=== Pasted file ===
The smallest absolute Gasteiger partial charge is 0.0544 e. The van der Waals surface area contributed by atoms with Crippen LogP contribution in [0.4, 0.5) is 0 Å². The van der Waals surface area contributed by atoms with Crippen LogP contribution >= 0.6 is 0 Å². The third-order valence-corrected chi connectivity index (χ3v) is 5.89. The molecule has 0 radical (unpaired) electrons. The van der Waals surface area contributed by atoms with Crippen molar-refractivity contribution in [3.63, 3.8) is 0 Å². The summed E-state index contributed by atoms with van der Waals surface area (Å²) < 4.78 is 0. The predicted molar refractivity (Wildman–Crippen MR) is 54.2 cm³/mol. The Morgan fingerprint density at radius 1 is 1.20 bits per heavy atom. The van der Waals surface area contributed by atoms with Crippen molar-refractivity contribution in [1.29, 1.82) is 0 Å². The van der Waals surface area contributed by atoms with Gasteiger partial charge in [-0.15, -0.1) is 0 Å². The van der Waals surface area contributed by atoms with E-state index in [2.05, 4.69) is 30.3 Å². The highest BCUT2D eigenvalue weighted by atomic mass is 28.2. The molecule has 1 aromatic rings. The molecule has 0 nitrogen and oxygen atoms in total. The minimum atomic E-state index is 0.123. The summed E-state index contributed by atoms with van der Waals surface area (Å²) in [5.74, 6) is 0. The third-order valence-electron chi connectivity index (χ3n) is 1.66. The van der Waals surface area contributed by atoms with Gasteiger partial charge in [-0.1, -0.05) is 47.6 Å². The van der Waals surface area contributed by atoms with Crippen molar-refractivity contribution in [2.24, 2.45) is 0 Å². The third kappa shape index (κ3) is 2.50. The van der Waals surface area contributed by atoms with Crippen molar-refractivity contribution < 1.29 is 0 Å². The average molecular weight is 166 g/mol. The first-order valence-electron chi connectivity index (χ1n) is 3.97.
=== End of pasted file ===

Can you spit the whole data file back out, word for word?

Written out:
The smallest absolute Gasteiger partial charge is 0.0544 e. The van der Waals surface area contributed by atoms with Crippen LogP contribution in [0.4, 0.5) is 0 Å². The van der Waals surface area contributed by atoms with Crippen LogP contribution >= 0.6 is 0 Å². The third-order valence-corrected chi connectivity index (χ3v) is 5.89. The molecule has 0 radical (unpaired) electrons. The van der Waals surface area contributed by atoms with Crippen molar-refractivity contribution in [3.63, 3.8) is 0 Å². The summed E-state index contributed by atoms with van der Waals surface area (Å²) < 4.78 is 0. The predicted molar refractivity (Wildman–Crippen MR) is 54.2 cm³/mol. The Morgan fingerprint density at radius 1 is 1.20 bits per heavy atom. The van der Waals surface area contributed by atoms with Crippen molar-refractivity contribution in [1.29, 1.82) is 0 Å². The van der Waals surface area contributed by atoms with Gasteiger partial charge in [-0.15, -0.1) is 0 Å². The van der Waals surface area contributed by atoms with E-state index in [2.05, 4.69) is 30.3 Å². The highest BCUT2D eigenvalue weighted by atomic mass is 28.2. The molecule has 1 aromatic rings. The molecule has 0 nitrogen and oxygen atoms in total. The minimum atomic E-state index is 0.123. The summed E-state index contributed by atoms with van der Waals surface area (Å²) in [5.74, 6) is 0. The third-order valence-electron chi connectivity index (χ3n) is 1.66. The van der Waals surface area contributed by atoms with Gasteiger partial charge in [-0.1, -0.05) is 47.6 Å². The van der Waals surface area contributed by atoms with Crippen molar-refractivity contribution in [2.24, 2.45) is 0 Å². The third kappa shape index (κ3) is 2.50. The van der Waals surface area contributed by atoms with Crippen molar-refractivity contribution < 1.29 is 0 Å². The average molecular weight is 166 g/mol. The first-order valence-electron chi connectivity index (χ1n) is 3.97.